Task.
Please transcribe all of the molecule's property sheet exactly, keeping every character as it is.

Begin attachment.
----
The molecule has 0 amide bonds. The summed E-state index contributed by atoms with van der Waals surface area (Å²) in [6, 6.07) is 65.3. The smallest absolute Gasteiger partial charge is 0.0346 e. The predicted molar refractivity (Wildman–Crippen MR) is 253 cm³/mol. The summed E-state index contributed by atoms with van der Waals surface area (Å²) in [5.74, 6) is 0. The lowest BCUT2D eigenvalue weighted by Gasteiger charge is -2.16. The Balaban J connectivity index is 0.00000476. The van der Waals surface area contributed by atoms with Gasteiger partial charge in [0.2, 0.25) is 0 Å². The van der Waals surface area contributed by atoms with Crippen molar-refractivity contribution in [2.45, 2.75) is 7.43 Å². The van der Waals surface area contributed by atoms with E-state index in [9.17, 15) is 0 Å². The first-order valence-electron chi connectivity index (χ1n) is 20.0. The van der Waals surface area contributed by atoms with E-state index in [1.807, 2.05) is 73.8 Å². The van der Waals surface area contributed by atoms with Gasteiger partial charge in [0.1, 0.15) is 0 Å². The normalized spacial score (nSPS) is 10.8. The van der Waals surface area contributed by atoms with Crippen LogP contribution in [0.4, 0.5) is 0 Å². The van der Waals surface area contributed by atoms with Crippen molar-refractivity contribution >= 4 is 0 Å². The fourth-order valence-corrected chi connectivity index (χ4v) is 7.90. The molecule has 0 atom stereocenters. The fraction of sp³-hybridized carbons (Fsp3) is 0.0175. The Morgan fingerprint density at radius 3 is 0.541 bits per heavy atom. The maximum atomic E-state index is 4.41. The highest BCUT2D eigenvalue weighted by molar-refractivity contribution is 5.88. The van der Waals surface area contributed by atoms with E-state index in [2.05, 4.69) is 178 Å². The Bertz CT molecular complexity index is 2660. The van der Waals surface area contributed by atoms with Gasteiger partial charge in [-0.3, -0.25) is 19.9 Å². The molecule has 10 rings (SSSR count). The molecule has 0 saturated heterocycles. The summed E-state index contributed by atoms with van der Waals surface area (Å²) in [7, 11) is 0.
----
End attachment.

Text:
The molecule has 0 amide bonds. The summed E-state index contributed by atoms with van der Waals surface area (Å²) in [6, 6.07) is 65.3. The smallest absolute Gasteiger partial charge is 0.0346 e. The predicted molar refractivity (Wildman–Crippen MR) is 253 cm³/mol. The summed E-state index contributed by atoms with van der Waals surface area (Å²) in [5.74, 6) is 0. The lowest BCUT2D eigenvalue weighted by Gasteiger charge is -2.16. The Balaban J connectivity index is 0.00000476. The van der Waals surface area contributed by atoms with Gasteiger partial charge in [0.2, 0.25) is 0 Å². The van der Waals surface area contributed by atoms with Crippen molar-refractivity contribution in [2.45, 2.75) is 7.43 Å². The van der Waals surface area contributed by atoms with E-state index in [9.17, 15) is 0 Å². The first-order valence-electron chi connectivity index (χ1n) is 20.0. The van der Waals surface area contributed by atoms with E-state index in [1.807, 2.05) is 73.8 Å². The van der Waals surface area contributed by atoms with Gasteiger partial charge in [0.1, 0.15) is 0 Å². The normalized spacial score (nSPS) is 10.8. The van der Waals surface area contributed by atoms with Crippen LogP contribution in [0.4, 0.5) is 0 Å². The van der Waals surface area contributed by atoms with Crippen molar-refractivity contribution >= 4 is 0 Å². The fourth-order valence-corrected chi connectivity index (χ4v) is 7.90. The molecule has 0 atom stereocenters. The fraction of sp³-hybridized carbons (Fsp3) is 0.0175. The Morgan fingerprint density at radius 3 is 0.541 bits per heavy atom. The maximum atomic E-state index is 4.41. The highest BCUT2D eigenvalue weighted by molar-refractivity contribution is 5.88. The van der Waals surface area contributed by atoms with E-state index in [2.05, 4.69) is 178 Å². The Bertz CT molecular complexity index is 2660. The van der Waals surface area contributed by atoms with Gasteiger partial charge in [-0.3, -0.25) is 19.9 Å². The molecule has 10 rings (SSSR count). The molecule has 0 saturated heterocycles. The summed E-state index contributed by atoms with van der Waals surface area (Å²) in [7, 11) is 0.